Trade talks require a massive dose of sunlight

Senior Washington Representative
Center for Science and Democracy at the Union of Concerned Scientists

[P]opular government, without popular information, or the means of acquiring it, is but a Prologue to a Farce or a Tragedy, or perhaps both. … And a people who mean to be their own Governors, must arm themselves with the power which knowledge gives. – James Madison, 1822

What If major decisions that will affect Americans’ public health and safety, environment and financial stability were being made right now behind closed doors? And the only substantive information about these decisions came from Wikileaks? What if the only people privy to this inside information have been 566 trade advisors, the overwhelming majority of whom represent corporate interests?

You’d expect a large outcry from the U.S. public and the media. But these secret talks are occurring with very little notice or outrage from either journalists or the transparency community in this country.

The talks I’m describing are occurring around major trade negotiations, both with Pacific Rim countries and with the European Union.

The public opposition, by and large, has come from labor, consumer and environmental groups, concerned about both the secrecy and the content of proposed trade deals. But in this country, this massive lack of sunlight has gone largely unreported and has not grabbed the attention of transparency advocates. Without greater public opposition and media attention, it is likely the secrecy will continue, impeding the ability of citizens to express their views about the issues at stake in these and future trade deals in a meaningful way.

The talks that we’re conducting with the EU in particular should be subject to far greater transparency since they focus on the ways the EU and the U.S. agree to resolve differences in the ways each trading partner regulates public health and safety, the environment, and financial institutions.

The U.S. and EU have been almost exclusively focused on ways to eliminate what the business community calls “trade irritants” but what most of us consider public protections. Their goal? Regulatory “harmonization” and “coherence.” Those lofty sounding terms may presage a successful effort to adopt shared standards that offer the lowest protection to citizens of both the EU and U.S.

For example, trade negotiators are considering the creation of a Regulatory Cooperation Council that would oversee the development and implementation of regulations proposed by either the U.S. or the EU, and extending that oversight to state laws and regulations. Such a Council likely would examine such proposed laws and rules based on their costs and benefits, as well as their impact on trade, and would prioritize regulatory impacts on corporate profits over their value to the general public.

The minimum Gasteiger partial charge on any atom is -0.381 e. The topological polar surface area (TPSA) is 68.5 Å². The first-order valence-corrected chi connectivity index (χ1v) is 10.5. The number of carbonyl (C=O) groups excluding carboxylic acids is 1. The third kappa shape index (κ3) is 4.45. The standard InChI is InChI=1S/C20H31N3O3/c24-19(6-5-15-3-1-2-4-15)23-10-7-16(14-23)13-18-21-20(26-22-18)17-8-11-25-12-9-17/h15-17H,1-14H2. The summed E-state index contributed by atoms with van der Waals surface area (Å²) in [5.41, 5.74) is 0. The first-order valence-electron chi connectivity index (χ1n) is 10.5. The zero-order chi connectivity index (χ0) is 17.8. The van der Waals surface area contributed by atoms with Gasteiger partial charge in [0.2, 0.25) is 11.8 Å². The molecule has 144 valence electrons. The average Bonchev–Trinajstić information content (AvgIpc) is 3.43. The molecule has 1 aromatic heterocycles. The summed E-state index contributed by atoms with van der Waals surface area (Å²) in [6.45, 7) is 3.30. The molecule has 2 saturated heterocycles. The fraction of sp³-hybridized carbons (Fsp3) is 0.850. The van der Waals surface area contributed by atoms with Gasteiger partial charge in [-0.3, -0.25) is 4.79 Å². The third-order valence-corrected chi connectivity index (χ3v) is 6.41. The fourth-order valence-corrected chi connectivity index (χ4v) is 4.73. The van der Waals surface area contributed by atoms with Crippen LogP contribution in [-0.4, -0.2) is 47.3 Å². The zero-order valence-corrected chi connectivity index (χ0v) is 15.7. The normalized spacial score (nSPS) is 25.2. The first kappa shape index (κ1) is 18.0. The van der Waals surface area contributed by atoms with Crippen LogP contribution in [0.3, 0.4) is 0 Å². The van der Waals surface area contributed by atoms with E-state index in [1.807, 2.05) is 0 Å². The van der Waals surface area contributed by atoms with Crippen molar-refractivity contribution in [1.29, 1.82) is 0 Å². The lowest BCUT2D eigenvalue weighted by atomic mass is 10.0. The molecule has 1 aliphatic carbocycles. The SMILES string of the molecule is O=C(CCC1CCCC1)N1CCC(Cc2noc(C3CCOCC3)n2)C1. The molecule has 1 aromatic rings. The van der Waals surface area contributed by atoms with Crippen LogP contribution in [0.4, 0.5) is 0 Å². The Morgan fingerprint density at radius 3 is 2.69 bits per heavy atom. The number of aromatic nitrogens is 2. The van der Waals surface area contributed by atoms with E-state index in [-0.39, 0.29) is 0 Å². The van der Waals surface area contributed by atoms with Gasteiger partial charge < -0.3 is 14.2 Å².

Such a council could block efforts by California and other states to promote electric cars, control pollution or ban unsafe consumer products, and weaken or stall progressive efforts in Europe to regulate chemicals based on the precautionary principle, requiring chemical makers to demonstrate their products are safe before they can be sold. TTIP also could jeopardize regional efforts to address climate change. This scrutiny also would extend to laws and rules proposed by both the EU and its member countries.

Even worse, this and future trade agreements may very well include Investor State Dispute Settlement, (ISDS) giving a corporation the right to sue a foreign government, claiming that its regulations unfairly hurt its bottom line. Such lawsuits would be decided by corporate and trade lawyers in an extra-national tribunal operating out of public view.

ISDS in other trade deals has had real-world impacts. Using ISDS, Philip Morris sued both Uruguay and Australia for trying to impose restrictions on cigarette labeling. Likewise, Germany’s decision to shut down its nuclear power plants resulted in an ISDS lawsuit from a Swedish nuclear power company.

These are serious issues, and require the public’s and the media’s engagement. The EU has recognized this, after EU citizens vigorously protested the lack of sunlight. Late last year, the European Commission agreed to let the public see the EU’s draft negotiating texts, and now even provides fact sheets and other materials to help Europeans understand the process.

Michael Froman, the U.S. Trade Representative, has been not been willing to follow the EU’s lead. That is very disappointing and counter-productive. It also is contrary to the ideals on which this country was founded. Self-government, as James Madison wrote nearly 200 years ago, requires information. If citizens lack information, they are powerless to weigh in on issues that will affect them. Their participation does, indeed, become a “farce.”

If the USTR hopes to have public support for these sweeping trade deals, and to gain the cooperation of Congress, it is crucial that trade negotiations not remain in a black box. No one is suggesting that every nuance of trade talks be broadcast live on C-Span. But citizens from both the U.S. and the EU have the right to know the details of the proposals that are being considered.

This is a nation founded by individuals like James Madison who believed in the power of knowledge and the value of an informed citizenry. It’s time for the USTR to recognize the public’s right to information, and to uphold one of our core national values.

Celia Wexler is Senior Washington Representative for the Center for Science and Democracy at the Union of Concerned Scientists. A former journalist, she is the author of Out of the News: Former Journalists Discuss a Profession in Crisis.

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